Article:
The definition of a firearm in section 5845 of the NFA includes a rifle having a barrel or barrels of less than 16 inches in length. An individual possessing more than one short (less than 16 inches) barreled upper receiver for a registered AR15 machinegun along with one or more semiautomatic AR15 rifles would have under their possession of control an unregistered short barreled rifle, a violation of the NFA.

If you change the barrel length or caliber do I need to notify your office if the change is not a permanent one?

This question was answered under Question 3.

We trust that the foregoing has been responsive to your inquiry. If we can be of any further assistance, please contact us.

Sincerely yours,
[signed]
Edward M. Owen, Jr.
Chief, Firearms Technology Branch
Link Posted: 1/12/2006 12:18:06 PM EDT
Makes me glad I have 7 lowers registered in PA as pistols.
Link Posted: 1/12/2006 12:19:59 PM EDT
Some use AR type pistol lowers just to have a "home" for additional short barreled uppers.
Link Posted: 1/12/2006 4:34:00 PM EDT
Thansk a lot for your info M4Madness....
Link Posted: 1/12/2006 5:17:57 PM EDT
M4Madness, just though of something else, my register one was under 9mm, the rest of others ar15 was 223, so, having another short upper or parts for the 9mm caliber still legal? since I can't use it for others rifle in different caliber?
Link Posted: 1/12/2006 5:34:26 PM EDT
The court findings don't square with the paragraph on short uppers in the ATF letter.

So far in court, if you have a legal reason to own both components you don't have constructive intent. Much like the paragraph on fire control components.

How can this be different from the thompson contender owner who has a pistol and rifle and multiple barrels? The ATF has said they are not willing to confont that i.e. it is not constructive intent.

Anytime the ATF says "could, may, advise, should" I question their authority. That's just me.
Link Posted: 1/13/2006 8:31:42 AM EDT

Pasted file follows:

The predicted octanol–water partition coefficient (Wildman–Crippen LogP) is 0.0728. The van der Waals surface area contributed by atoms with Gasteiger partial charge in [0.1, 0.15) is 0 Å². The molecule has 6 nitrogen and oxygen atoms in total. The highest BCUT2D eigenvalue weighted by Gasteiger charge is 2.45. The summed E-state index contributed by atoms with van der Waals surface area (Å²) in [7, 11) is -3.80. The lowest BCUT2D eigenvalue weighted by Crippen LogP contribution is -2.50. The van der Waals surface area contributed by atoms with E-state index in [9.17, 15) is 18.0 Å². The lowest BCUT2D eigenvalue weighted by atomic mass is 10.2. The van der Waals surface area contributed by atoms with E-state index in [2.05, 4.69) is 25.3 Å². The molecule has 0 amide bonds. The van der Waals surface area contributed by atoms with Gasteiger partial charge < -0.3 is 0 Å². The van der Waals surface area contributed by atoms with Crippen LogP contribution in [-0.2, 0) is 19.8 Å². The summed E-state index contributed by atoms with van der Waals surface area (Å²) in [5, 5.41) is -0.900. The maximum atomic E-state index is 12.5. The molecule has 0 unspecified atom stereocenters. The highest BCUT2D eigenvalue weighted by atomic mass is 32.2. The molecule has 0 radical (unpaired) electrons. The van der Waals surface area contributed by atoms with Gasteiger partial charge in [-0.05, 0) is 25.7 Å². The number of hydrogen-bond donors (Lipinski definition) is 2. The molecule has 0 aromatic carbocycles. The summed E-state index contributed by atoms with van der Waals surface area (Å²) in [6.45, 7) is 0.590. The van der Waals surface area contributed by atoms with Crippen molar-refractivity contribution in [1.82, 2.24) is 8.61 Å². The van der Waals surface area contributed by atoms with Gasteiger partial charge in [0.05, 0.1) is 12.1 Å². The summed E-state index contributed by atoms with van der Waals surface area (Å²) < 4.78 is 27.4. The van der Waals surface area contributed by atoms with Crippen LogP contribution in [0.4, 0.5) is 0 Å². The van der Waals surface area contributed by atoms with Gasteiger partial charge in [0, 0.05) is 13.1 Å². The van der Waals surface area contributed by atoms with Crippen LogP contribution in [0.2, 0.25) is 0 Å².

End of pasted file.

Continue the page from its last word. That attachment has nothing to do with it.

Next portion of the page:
M4Madness, are you still around? what do you think about my last question?
Link Posted: 1/13/2006 12:24:48 PM EDT

Originally Posted By bugeyes:
M4Madness, are you still around? what do you think about my last question?



I'm far from being a legal expert, and my opinions probably wouldn't hold much water in court.

I just make it a habit of saving interesting letter rulings from the BATF on my hard drive to reference later. I've just always felt that it was best to err on the side of caution when dealing with grey areas of firearms law. I sold off all of my AR-15 rifles before purchasing my M16, just to be on the safe side. I'd recommend that you just do what you feel comfortable with. Perhaps someone more knowledgeable than I will chime in.
Link Posted: 1/21/2006 10:04:21 AM EDT

Originally Posted By _RAGNAR_:
The court findings don't square with the paragraph on short uppers in the ATF letter.

So far in court, if you have a legal reason to own both components you don't have constructive intent. Much like the paragraph on fire control components.

How can this be different from the thompson contender owner who has a pistol and rifle and multiple barrels? The ATF has said they are not willing to confont that i.e. it is not constructive intent.

Anytime the ATF says "could, may, advise, should" I question their authority. That's just me.



Seems it just took awhile for that logic to ge there. The letter in this thread www.ar15.com/forums/topic.html?b=3&f=14&t=265706&page=1 supported Thompson ruling.